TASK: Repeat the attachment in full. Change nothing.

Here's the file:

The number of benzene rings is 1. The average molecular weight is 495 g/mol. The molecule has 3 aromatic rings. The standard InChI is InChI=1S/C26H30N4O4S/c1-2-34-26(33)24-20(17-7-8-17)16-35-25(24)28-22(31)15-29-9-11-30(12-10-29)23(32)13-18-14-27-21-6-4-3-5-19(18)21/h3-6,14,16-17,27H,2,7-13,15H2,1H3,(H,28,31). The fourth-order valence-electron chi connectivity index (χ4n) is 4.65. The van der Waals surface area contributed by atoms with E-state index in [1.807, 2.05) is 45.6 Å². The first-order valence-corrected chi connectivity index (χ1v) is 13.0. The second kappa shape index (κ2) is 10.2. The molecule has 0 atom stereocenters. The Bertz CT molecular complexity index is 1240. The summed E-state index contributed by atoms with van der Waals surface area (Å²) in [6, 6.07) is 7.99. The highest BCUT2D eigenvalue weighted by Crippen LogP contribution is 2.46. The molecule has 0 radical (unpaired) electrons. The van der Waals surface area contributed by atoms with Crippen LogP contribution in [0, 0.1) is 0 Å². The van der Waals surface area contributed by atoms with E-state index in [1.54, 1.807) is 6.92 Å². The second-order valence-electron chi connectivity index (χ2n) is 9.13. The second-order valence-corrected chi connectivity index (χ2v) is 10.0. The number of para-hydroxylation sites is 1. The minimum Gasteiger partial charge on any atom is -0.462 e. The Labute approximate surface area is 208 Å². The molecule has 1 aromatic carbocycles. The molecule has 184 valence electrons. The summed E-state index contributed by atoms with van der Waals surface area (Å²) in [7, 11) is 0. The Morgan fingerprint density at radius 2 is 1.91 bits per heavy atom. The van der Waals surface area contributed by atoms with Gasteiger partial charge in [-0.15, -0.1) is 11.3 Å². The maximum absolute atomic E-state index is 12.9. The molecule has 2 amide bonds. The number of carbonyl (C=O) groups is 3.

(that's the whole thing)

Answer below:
The number of benzene rings is 1. The average molecular weight is 495 g/mol. The molecule has 3 aromatic rings. The standard InChI is InChI=1S/C26H30N4O4S/c1-2-34-26(33)24-20(17-7-8-17)16-35-25(24)28-22(31)15-29-9-11-30(12-10-29)23(32)13-18-14-27-21-6-4-3-5-19(18)21/h3-6,14,16-17,27H,2,7-13,15H2,1H3,(H,28,31). The fourth-order valence-electron chi connectivity index (χ4n) is 4.65. The van der Waals surface area contributed by atoms with E-state index in [1.807, 2.05) is 45.6 Å². The first-order valence-corrected chi connectivity index (χ1v) is 13.0. The second kappa shape index (κ2) is 10.2. The molecule has 0 atom stereocenters. The Bertz CT molecular complexity index is 1240. The summed E-state index contributed by atoms with van der Waals surface area (Å²) in [6, 6.07) is 7.99. The highest BCUT2D eigenvalue weighted by Crippen LogP contribution is 2.46. The molecule has 0 radical (unpaired) electrons. The van der Waals surface area contributed by atoms with Crippen LogP contribution in [0, 0.1) is 0 Å². The van der Waals surface area contributed by atoms with E-state index in [1.54, 1.807) is 6.92 Å². The second-order valence-electron chi connectivity index (χ2n) is 9.13. The second-order valence-corrected chi connectivity index (χ2v) is 10.0. The number of para-hydroxylation sites is 1. The minimum Gasteiger partial charge on any atom is -0.462 e. The Labute approximate surface area is 208 Å². The molecule has 1 aromatic carbocycles. The molecule has 184 valence electrons. The summed E-state index contributed by atoms with van der Waals surface area (Å²) in [7, 11) is 0. The Morgan fingerprint density at radius 2 is 1.91 bits per heavy atom. The van der Waals surface area contributed by atoms with Gasteiger partial charge in [-0.15, -0.1) is 11.3 Å². The maximum absolute atomic E-state index is 12.9. The molecule has 2 amide bonds. The number of carbonyl (C=O) groups is 3.